A Brief Look into Silence

Both silence and vocalization have their own merit.

Reading aloud does not give me as big a sense of freedom as reading silently does, since I find that reading silently provides me with more opportunities than reading aloud does. When reading aloud, I find myself unable to thoroughly process what I have been reading, whereas when I read to myself, I find it simpler to ingest the information which is presenting itself to me on the page before me. Furthermore, as an active introvert, I find it easier to understand content on my own rather than going through text vocally (in a way which reminds me of presenting ideas to other people).

Reading something exclusively for myself within the confines of my mind allows me to focus on every word tying itself to a passage, invites me to create a personal mental image that nobody has ever seen but me in the book, whereas reading the same passage aloud, be it to myself or to others in my vicinity, I cannot quite as easily envision the contents of a passage — my voice-to-brain filter is not as well-formulated as my brain-to-brain filter, and it takes longer for me to process information and pair it with a mental image than it does for me to simply translate a written text into my mind and conjure up a personal understanding of it. Though I would love to share this mental image of mine with others, translating words into an image and then back into words will only confuse the audience to which I am reaching out, thereby rending it thus: I can either read aloud to myself or others to look for a way to evaluate a text as a group, to find a deeper meaning in it based on facts and shared images, or I can read a text to myself and grasp the information it is presenting to me with the help of my personal sensory memories and other cognitive triggers.

On a side note, I write by configuring words in my mind and transferring them onto the page as my mind comes up with the proper words, and so do I read. Reading aloud triggers memories of reading aloud in class in my head, and I feel as if I am restrained by a time limit, that I cannot go back and fix the mistakes I made whilst reading or figure out what exactly the text was talking about which I completely missed whilst trying to effectively render written words into speech. Reading in my head helps me UNDERSTAND what I am reading — it allows me to stop, take a moment to digest the words, to loop them together and supply them with a mental image. Reading aloud constricts me with memories of rushing through a script in class. However, I must sometimes read a passage aloud, slowly articulating each sound, every word, in order to gain access to my concentration and to allow myself to only think about the text before me. Much like St. Augustine mentioned in his Confessions, I find that every person who chooses to read to him/herself rather than reading aloud has a reason to do so, and that this reason is beneficial to the person in question.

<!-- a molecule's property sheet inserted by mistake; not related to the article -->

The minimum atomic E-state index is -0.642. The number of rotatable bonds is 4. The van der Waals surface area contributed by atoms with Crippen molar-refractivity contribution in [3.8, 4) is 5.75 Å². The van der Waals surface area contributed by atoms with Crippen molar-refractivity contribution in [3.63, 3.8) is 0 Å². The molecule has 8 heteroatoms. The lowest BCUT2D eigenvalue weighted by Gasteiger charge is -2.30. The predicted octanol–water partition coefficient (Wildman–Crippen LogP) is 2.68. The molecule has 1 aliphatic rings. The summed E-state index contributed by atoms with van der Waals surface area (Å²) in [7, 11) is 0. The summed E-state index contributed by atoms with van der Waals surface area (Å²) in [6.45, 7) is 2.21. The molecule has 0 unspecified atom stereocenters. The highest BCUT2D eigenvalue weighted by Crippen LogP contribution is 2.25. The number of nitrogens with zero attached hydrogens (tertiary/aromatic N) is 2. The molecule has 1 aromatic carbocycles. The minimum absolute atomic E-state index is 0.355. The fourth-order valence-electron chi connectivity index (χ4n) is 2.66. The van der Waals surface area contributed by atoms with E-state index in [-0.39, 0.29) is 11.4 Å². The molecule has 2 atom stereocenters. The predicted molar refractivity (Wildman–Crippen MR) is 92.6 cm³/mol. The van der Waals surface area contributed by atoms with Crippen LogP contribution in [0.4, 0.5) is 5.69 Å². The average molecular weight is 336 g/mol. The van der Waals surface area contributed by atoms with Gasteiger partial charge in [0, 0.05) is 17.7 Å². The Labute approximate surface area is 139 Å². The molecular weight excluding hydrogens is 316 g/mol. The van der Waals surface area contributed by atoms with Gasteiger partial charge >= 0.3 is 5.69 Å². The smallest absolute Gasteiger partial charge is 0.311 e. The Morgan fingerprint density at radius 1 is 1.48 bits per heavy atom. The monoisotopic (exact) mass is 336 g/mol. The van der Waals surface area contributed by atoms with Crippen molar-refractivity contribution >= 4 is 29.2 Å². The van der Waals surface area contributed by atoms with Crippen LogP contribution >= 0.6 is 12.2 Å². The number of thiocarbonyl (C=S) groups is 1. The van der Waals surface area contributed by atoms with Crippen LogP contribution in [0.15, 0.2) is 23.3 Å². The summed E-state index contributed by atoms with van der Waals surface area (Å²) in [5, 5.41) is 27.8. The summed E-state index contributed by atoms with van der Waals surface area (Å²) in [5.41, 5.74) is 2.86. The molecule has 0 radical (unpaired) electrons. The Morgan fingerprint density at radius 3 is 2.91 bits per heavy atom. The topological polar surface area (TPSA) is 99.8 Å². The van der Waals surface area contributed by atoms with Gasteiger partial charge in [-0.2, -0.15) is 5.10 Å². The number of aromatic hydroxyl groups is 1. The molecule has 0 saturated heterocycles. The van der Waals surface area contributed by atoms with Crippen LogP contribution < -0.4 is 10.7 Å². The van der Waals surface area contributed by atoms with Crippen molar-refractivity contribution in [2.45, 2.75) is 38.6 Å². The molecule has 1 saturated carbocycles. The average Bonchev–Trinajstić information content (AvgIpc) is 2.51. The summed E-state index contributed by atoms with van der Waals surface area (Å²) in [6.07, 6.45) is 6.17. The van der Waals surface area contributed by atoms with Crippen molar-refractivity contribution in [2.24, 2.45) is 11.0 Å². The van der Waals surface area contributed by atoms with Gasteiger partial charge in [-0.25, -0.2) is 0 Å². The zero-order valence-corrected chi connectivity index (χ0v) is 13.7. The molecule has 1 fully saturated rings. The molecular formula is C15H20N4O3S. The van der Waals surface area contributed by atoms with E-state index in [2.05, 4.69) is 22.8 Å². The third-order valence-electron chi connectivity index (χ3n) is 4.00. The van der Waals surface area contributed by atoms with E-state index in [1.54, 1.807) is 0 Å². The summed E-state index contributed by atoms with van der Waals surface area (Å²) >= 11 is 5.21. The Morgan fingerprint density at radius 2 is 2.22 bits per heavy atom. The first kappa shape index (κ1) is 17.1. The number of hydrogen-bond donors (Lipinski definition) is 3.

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Sometimes, silence can open the doorway to access outside ideas that can further fuel your own

Borges, Jorge Luis. “On the Cult of Books.” 1951.

5 thoughts on “A Brief Look into Silence”